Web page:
Shawn Shieh is a Research Fellow at the Universities Services Centre for Chinese Studies at the Chinese University of Hong Kong. He was most recently Deputy Director at China Labour Bulletin (CLB) from 2014-18. Prior to that he lived in Beijing, where he founded and directed CDB’s English-language operations. At CDB and CLB, Shawn’s work has focused on strengthening China’s grassroots, independent civil society sector.
Shawn received his Ph.D. in political science from Columbia University in 1996, and was a professor of political science at Marist College from 1995-2009. He has written and published extensively on China’s political economy, corruption and civil society and for publications such as ChinaFile and YaleGlobal Online. He serves as a consultant for the U.S.-based International Center for Not-for-Profit Law, and has consulted for the UNDP, the UN Special Rapporteur for Freedom of Assembly and Association, the Hudson Institute, and the European Foundation Center.
Sometimes you need to leave home to appreciate the family you left behind. I had that epiphany recently. Having worked for China Development Brief and China Labour Bulletin, two civil society organizations that developed a reputation for independent and authoritative monitoring and analysis about civil society and labor in China, I confess to taking their importance for granted. Then, when I was invited recently on a fact-finding mission to Israel and Palestine to meet with NGOs working on human rights and humanitarian issues, it suddenly became clear to me.
The purpose of our mission was to investigate restrictions on NGOs’ access to funding, a critical component of their freedom of association rights. These NGOs play an important role in monitoring, documenting and seeking to ameliorate violations of international human rights and humanitarian law in Israel and Palestine. Over the last few years, like their counterparts in many other countries, they began encountering greater pushback by the Israeli government, including on issues such as funding. In 2016, an NGO Transparency Law was passed in the Knesset requiring Israeli NGOs that received more than 50% of their funding from foreign governments, to declare their foreign government funding sources on their publications and websites, and in meetings with government officials. This law had the clever but sinister effect of singling out Israeli human rights NGOs that rely heavily on foreign government funding, while leaving untouched nationalist, right-wing NGOs that also rely on foreign funding but from private donors.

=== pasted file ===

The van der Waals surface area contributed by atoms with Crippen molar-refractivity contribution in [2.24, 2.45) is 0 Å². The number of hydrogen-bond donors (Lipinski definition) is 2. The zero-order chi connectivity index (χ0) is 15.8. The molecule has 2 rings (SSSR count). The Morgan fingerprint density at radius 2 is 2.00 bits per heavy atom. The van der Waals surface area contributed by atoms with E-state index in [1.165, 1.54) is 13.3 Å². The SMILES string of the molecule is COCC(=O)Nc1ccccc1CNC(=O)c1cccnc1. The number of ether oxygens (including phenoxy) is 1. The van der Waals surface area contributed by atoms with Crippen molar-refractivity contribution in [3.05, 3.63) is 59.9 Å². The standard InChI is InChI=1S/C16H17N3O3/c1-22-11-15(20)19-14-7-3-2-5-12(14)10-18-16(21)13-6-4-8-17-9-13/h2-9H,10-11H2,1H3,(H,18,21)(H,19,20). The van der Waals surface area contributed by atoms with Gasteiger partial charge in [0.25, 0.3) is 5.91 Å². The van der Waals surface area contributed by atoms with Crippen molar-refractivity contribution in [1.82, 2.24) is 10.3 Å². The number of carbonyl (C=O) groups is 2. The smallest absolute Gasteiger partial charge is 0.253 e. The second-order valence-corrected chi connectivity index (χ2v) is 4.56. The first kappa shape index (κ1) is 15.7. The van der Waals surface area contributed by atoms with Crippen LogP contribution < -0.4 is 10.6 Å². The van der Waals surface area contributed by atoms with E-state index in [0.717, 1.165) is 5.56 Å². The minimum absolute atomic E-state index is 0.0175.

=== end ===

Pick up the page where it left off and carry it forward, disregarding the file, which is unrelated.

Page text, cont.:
In our meetings with these NGOs about the pushback against their funding sources, one name came up again and again: an Israeli civil society organization called NGO Monitor. On the surface, NGO Monitor comes across as the kind of organization that China Development Brief was meant to be, an authoritative one-stop shop for foreigners interested in NGOs in that country. Its objective, as stated on its website, is “producing and distributing critical analysis and reports on the activities of the international and local NGO networks, for the benefit of government policy makers, journalists, philanthropic organizations and the general public.”
On closer inspection, though, much of its content takes a very critical and even hostile view of more progressive, left-wing NGOs that monitor and call attention to human rights violations against Palestinians. It also has close ties with powerful Israeli government officials and politicians. One common line of attack is to point out the reliance of these NGOs on foreign government funding, particularly funding from European governments. Labelling these NGOs as “foreign agents,” NGO Monitor along with other nationalist, right-wing NGOs, have launched media and lobbying campaigns to delegitimize the work of human rights NGOs in Israel and Palestine. Their campaigns have worked. They led Israeli legislators to draft the 2016 NGO Transparency Law, and with the help of Prime Minister Benjamin Netanyahu and other officials, pressured European governments to review their funding commitments to human rights NGOs in Israel and Palestine.